Index providers FTSE and MSCI are on track to include Iceland into their Frontier Market (FM) equity indices even though it is far wealthier and more liquidly traded than most new markets in FM. Iceland is a fish out of water in FM and its inclusion reinforces how unfit for purpose those indices are.
But Iceland could offer FM equity portfolios very defensive sovereign risk and exposure to a high quality global industrial in the largest stock, Marel, a food processing equipment supplier with most of its revenue base in developed markets but with a mix shift underway towards emerging ones.
However, this is likely not the right timing for Iceland. Its economy is slowing after a decade of successful post-crisis repair. After nearly 20% total returns year to date for the local index and over 50% in Marel, equity valuations do not appear compelling. And from a relative perspective within FM, anaemic growth in Europe and a benign US rate outlook should tilt portfolios towards higher growth markets (our favourites are in Asia).
This report looks at macroeconomic risk, equity market valuation, FM index inclusion and profiles Marel and Arion Bank.
FM index inclusion although Iceland is not really a frontier
Iceland is on the radar of frontier equity investors because equity index providers, FTSE and MSCI, are on their way to including it in their FM indices. For example, it could have weights of 3.5% and 9.0% in MSCI FM and FM100, respectively. by May 2020.
Iceland does not resemble frontier peers at all
Its population is much smaller (350k), more aged (15% over 65 years old versus 5% in most frontiers) and much richer (US$74k per capita GDP versus below US$10k in most frontiers) than is typical in new (or established) frontier markets.
Its larger stocks are much more transparently communicative and liquidly traded than most of the larger stocks in frontier. The top two stocks each have average daily traded value of cUS$5m per day.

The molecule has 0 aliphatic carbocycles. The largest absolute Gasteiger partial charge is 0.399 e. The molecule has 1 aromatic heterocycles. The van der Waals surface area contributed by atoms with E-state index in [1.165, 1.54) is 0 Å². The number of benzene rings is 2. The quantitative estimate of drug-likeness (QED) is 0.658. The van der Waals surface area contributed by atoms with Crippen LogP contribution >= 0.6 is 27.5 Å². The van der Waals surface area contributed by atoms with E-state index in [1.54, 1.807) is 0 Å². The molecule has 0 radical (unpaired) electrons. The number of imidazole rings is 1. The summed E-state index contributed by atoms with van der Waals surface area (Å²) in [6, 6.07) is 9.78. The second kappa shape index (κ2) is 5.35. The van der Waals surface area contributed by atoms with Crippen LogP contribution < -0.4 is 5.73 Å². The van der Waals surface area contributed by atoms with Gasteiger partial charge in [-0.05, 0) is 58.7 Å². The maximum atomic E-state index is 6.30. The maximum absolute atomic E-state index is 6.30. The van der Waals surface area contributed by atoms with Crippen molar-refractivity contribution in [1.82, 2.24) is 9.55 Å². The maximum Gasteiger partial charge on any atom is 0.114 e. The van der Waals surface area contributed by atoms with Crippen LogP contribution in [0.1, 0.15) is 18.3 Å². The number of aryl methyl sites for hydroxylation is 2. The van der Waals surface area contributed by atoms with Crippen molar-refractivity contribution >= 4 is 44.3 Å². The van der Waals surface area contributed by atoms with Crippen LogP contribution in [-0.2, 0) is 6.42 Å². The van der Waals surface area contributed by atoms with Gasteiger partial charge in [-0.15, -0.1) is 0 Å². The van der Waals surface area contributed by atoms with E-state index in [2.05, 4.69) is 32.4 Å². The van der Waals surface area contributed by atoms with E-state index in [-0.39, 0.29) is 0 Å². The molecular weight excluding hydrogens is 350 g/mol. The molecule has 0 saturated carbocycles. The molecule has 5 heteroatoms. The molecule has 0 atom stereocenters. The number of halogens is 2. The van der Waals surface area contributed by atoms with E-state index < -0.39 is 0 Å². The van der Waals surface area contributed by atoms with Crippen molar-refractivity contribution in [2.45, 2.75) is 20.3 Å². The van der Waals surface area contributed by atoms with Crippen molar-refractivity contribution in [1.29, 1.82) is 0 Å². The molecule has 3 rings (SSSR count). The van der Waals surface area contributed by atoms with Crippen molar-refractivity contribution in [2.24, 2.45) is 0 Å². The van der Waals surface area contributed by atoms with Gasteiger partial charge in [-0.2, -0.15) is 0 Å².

Iceland is not a high growth economy
Iceland repaired itself following the banking crisis of a decade ago. Growth rebounded, government and private sector debt was reduced, and fiscal and current accounts swung from twin deficits to surpluses. After downgrades to sub investment grade (BB+) in 2010, the sovereign rating recovered to A in seven years (as per Fitch).
Recovery was helped by a combination of banking resolution (imposing losses on creditors but protecting depositors), capital controls, currency devaluation and external assistance (including an IMF programme).
But growth is now decelerating (indeed, the central bank expects a contraction in 2019). The drivers are weaker demand from EU and UK customers, airline capacity disruption in tourism, a poor seasonal capelin catch in fishing and lower aluminium prices.
The central bank cut its policy rate at its last meeting in June by 25bp to 3.75%. This followed a 50bp cut in May.
Iceland is not a cheap equity market
The two potential constituents of MSCI FM are Marel in food processing equipment and Arion Bank; trailing PE is close to historic average for both. The OMX Iceland All-Share is on a trailing PB of 1.5x for merely 6% ROE and on 2019f PE of 20x for merely 8% consensus EPS growth in 2020f.
Iceland sovereign credit not in the same realm as "frontier" or Greece
From a fixed income perspective, Iceland (A3/A/A) has few hard currency bonds. Its sole US$ bond is the 5.875% 05/11/22, which has a spread of just 50bp, compared to 330bp for the EMBIGD. But this comparison is rendered meaningless by the bonds’ short maturity, small size (now only US$92mn outstanding) and the country’s high rating. Iceland’s 5-year US$ CDS is about 75bp. Iceland also has three EURdenominated international bonds. Its most recent issue was a EUR500mn five-year bond in June, with a coupon of 0.1%, and which trades at negative yields (-0.2%). Greece’s (B1/B+/BB-) 3.45% 2024 EUR GGB yields c1.0%. The yield on ISK government bonds is around 4%